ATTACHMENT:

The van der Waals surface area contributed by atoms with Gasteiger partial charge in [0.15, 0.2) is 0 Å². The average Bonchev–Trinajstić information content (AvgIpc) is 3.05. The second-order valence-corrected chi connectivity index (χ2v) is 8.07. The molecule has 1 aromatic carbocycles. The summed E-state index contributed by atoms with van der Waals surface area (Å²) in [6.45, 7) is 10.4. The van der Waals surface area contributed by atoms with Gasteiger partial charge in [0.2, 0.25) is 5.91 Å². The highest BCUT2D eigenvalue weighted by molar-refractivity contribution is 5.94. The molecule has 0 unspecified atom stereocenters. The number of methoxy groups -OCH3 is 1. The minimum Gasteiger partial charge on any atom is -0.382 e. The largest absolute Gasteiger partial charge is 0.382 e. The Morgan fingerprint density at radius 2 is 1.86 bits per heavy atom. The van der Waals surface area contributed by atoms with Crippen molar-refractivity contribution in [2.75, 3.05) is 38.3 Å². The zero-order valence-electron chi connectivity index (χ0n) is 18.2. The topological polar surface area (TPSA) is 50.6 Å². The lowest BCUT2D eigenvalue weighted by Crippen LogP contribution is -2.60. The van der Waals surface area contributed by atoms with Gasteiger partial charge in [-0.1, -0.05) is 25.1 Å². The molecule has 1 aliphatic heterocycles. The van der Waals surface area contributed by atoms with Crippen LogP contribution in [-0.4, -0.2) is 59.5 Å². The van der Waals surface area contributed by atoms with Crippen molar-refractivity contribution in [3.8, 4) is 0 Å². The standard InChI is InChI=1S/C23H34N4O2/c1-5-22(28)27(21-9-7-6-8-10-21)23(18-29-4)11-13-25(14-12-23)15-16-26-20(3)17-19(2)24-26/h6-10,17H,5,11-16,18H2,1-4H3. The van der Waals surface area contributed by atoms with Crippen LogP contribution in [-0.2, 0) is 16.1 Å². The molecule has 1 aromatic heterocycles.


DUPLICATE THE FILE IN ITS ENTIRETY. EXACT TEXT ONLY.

The van der Waals surface area contributed by atoms with Gasteiger partial charge in [0.15, 0.2) is 0 Å². The average Bonchev–Trinajstić information content (AvgIpc) is 3.05. The second-order valence-corrected chi connectivity index (χ2v) is 8.07. The molecule has 1 aromatic carbocycles. The summed E-state index contributed by atoms with van der Waals surface area (Å²) in [6.45, 7) is 10.4. The van der Waals surface area contributed by atoms with Gasteiger partial charge in [0.2, 0.25) is 5.91 Å². The highest BCUT2D eigenvalue weighted by molar-refractivity contribution is 5.94. The molecule has 0 unspecified atom stereocenters. The number of methoxy groups -OCH3 is 1. The minimum Gasteiger partial charge on any atom is -0.382 e. The largest absolute Gasteiger partial charge is 0.382 e. The Morgan fingerprint density at radius 2 is 1.86 bits per heavy atom. The van der Waals surface area contributed by atoms with Crippen molar-refractivity contribution in [2.75, 3.05) is 38.3 Å². The zero-order valence-electron chi connectivity index (χ0n) is 18.2. The topological polar surface area (TPSA) is 50.6 Å². The lowest BCUT2D eigenvalue weighted by Crippen LogP contribution is -2.60. The van der Waals surface area contributed by atoms with Gasteiger partial charge in [-0.1, -0.05) is 25.1 Å². The molecule has 1 aliphatic heterocycles. The van der Waals surface area contributed by atoms with Crippen LogP contribution in [-0.4, -0.2) is 59.5 Å². The van der Waals surface area contributed by atoms with Crippen molar-refractivity contribution in [3.8, 4) is 0 Å². The standard InChI is InChI=1S/C23H34N4O2/c1-5-22(28)27(21-9-7-6-8-10-21)23(18-29-4)11-13-25(14-12-23)15-16-26-20(3)17-19(2)24-26/h6-10,17H,5,11-16,18H2,1-4H3. The van der Waals surface area contributed by atoms with Crippen LogP contribution in [-0.2, 0) is 16.1 Å². The molecule has 1 aromatic heterocycles.